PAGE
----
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What are you anticipating for the 2013 cotton crop season?


Chris Booker

Americot Seed,

Jonesboro, Ark.

First, our company is looking to have a good year. We always get our crop planted no matter what kind of situation we face. It can be a daunting task some years, but it seems like we always make it. Our farmers in eastern Arkansas are resilient, and they know what needs to be done before we start the season. Even if acreage reductions are out there, our company has a long-term commitment to cotton, and that won’t change.


Steve Nichols

Bayer CropScience

Lubbock, Texas

Actually, I think we have a lot to be excited about in 2013. The cotton producer certainly has a lot of issues to deal with this year like the weather, acreage reduction and lower prices. But this is what our U.S. producers are all about – overcoming adversity. What makes it exciting for me is being around farmers who have a passion for growing this crop no matter what obstacles are in front of them.


Corey Davis

Syngenta

Memphis, Tenn.

I still think that 2013 could shape up as a good year for us even with the challenges we’re looking at with prices and lower acreage. I believe we’ll see better prices and increased cotton acres in the future for our industry. What gives me a good feeling is that we still have a customer base that is loyal to the cotton business. We are somehow going to weather this storm in 2013 and do what’s best for the industry. I have a lot of confidence that we can get through this situation and see things turn around. The main thing we have to do is protect cotton’s infrastructure as we go through this transition.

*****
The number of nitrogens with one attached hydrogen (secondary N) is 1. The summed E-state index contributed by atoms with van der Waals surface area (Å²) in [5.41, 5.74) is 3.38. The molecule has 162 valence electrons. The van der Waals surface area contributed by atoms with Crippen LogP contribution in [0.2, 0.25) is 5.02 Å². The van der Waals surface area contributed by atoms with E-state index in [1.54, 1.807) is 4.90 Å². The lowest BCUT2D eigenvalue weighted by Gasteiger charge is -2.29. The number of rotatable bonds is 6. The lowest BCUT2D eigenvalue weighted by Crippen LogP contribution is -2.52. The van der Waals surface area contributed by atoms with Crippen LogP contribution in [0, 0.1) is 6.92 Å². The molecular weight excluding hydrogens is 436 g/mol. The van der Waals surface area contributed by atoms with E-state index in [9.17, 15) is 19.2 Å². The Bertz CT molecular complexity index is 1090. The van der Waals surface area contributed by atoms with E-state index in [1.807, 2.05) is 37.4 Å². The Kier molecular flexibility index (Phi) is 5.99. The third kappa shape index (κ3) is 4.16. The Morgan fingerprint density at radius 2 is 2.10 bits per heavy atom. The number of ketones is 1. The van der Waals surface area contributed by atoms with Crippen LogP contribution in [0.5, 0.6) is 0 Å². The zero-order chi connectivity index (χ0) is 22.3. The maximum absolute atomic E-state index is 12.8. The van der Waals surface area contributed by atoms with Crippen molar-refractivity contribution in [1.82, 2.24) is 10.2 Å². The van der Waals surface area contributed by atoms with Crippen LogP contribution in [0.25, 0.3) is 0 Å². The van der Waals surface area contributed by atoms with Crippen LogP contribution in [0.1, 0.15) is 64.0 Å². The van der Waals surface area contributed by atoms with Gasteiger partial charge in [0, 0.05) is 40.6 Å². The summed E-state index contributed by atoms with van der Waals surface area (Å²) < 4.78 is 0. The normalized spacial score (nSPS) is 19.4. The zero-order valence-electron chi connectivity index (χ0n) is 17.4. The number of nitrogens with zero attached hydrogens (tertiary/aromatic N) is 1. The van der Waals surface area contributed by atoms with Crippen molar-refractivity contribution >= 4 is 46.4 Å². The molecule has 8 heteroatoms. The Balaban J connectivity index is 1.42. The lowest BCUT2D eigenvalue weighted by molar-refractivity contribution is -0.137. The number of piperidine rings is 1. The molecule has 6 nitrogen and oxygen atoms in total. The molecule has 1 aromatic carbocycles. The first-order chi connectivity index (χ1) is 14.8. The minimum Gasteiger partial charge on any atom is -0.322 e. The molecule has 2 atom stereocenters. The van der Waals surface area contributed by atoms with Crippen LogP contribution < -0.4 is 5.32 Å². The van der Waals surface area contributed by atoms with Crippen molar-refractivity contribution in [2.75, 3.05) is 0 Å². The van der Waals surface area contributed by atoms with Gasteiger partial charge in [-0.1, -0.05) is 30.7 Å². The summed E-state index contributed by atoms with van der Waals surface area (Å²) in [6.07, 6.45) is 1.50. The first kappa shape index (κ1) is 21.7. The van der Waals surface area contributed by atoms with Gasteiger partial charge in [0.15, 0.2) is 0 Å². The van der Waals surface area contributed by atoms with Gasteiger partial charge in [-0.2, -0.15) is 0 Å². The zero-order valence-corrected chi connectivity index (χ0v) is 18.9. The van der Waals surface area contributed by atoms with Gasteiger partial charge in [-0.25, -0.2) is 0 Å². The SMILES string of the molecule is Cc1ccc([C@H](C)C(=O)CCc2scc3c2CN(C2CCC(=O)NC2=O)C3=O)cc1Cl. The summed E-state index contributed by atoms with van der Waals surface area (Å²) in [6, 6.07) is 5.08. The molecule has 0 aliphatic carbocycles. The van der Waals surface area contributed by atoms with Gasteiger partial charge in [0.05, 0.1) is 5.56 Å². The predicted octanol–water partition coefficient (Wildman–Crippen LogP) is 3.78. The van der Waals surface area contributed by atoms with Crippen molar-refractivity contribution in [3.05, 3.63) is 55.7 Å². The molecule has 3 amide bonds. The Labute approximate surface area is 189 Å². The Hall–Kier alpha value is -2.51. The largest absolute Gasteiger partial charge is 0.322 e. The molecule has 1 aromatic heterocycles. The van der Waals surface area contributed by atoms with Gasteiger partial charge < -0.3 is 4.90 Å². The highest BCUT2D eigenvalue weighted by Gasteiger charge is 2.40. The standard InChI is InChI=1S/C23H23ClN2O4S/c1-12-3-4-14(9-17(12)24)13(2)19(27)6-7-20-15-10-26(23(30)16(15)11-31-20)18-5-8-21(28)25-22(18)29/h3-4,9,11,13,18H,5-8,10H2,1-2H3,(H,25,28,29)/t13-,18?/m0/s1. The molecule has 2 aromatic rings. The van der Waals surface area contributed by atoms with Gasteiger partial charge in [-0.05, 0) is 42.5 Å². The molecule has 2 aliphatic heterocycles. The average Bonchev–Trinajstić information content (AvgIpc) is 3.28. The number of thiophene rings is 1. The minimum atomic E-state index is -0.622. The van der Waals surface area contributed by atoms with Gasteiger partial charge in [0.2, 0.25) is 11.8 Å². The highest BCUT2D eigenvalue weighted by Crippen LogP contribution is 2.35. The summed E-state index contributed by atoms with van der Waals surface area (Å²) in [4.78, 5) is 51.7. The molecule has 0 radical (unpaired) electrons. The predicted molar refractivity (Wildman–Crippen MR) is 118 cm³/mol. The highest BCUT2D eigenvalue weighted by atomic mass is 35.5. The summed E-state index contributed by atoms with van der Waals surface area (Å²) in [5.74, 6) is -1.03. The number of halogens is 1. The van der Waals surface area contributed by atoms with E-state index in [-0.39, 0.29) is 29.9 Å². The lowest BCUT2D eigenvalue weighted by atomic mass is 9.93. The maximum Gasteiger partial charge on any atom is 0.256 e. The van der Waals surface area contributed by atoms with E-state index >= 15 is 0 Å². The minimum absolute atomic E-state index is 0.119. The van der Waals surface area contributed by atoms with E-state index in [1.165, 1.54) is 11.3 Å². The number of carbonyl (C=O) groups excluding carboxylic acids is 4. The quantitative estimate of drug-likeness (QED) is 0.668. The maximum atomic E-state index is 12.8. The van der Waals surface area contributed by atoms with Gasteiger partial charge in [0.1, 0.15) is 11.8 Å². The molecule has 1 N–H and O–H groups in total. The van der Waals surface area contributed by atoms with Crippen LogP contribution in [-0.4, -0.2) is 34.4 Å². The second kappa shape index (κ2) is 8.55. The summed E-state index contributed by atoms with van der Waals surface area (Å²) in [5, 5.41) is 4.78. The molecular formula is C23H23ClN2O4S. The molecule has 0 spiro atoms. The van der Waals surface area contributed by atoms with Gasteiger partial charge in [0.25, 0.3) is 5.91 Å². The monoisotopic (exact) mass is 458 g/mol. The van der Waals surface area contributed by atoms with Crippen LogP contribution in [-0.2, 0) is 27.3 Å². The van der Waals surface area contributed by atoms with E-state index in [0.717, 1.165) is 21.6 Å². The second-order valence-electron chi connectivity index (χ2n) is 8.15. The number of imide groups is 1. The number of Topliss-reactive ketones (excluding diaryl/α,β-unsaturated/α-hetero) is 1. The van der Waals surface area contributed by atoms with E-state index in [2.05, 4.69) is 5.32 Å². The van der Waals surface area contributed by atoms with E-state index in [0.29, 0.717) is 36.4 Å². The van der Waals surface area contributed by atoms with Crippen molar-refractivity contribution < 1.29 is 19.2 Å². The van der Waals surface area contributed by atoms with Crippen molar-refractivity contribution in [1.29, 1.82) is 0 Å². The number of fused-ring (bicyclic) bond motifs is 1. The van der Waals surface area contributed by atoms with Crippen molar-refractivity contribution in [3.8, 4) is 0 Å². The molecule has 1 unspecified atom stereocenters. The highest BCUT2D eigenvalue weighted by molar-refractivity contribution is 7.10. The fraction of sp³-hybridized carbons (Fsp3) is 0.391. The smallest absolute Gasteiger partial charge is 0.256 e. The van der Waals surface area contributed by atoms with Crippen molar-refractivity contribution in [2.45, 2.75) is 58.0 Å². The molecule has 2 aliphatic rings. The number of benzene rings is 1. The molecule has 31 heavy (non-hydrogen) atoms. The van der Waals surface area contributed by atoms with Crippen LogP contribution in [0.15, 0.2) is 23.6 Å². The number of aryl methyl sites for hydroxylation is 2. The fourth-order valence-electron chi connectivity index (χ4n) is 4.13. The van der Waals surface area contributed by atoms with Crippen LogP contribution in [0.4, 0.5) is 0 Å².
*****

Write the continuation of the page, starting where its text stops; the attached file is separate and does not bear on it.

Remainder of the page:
Jerry Scarborough

Cherokee Fabrication

Salem, Ala.

2013 may not be as good as 2012 was for our company, but we still have the potential to have a good year. I’m optimistic because of the feedback I’m getting from a lot of farmers. The acreage reduction for cotton will occur in some areas, but there are other areas like the Southeast and Southwest where we might have the same number of cotton acres. As we like to say, cotton is a resilient crop that won’t go away.


Sid Brough

Ginner

Edroy, Texas

We’re still dry in south Texas, but we have two and a half months to go, so I am hopeful that we’ll receive the necessary rainfall and can start the season with enough soil moisture. If that happens, my next wish is for us to have some timely rains during the crop year. I can promise you that we haven’t thrown in the towel. We won’t plant until about April 15, and there’s time for us to receive a rain that could be just what we need. All we need right now is about three or four inches of rainfall. If you add about seven or eight inches over the next six months, we’ll be just fine.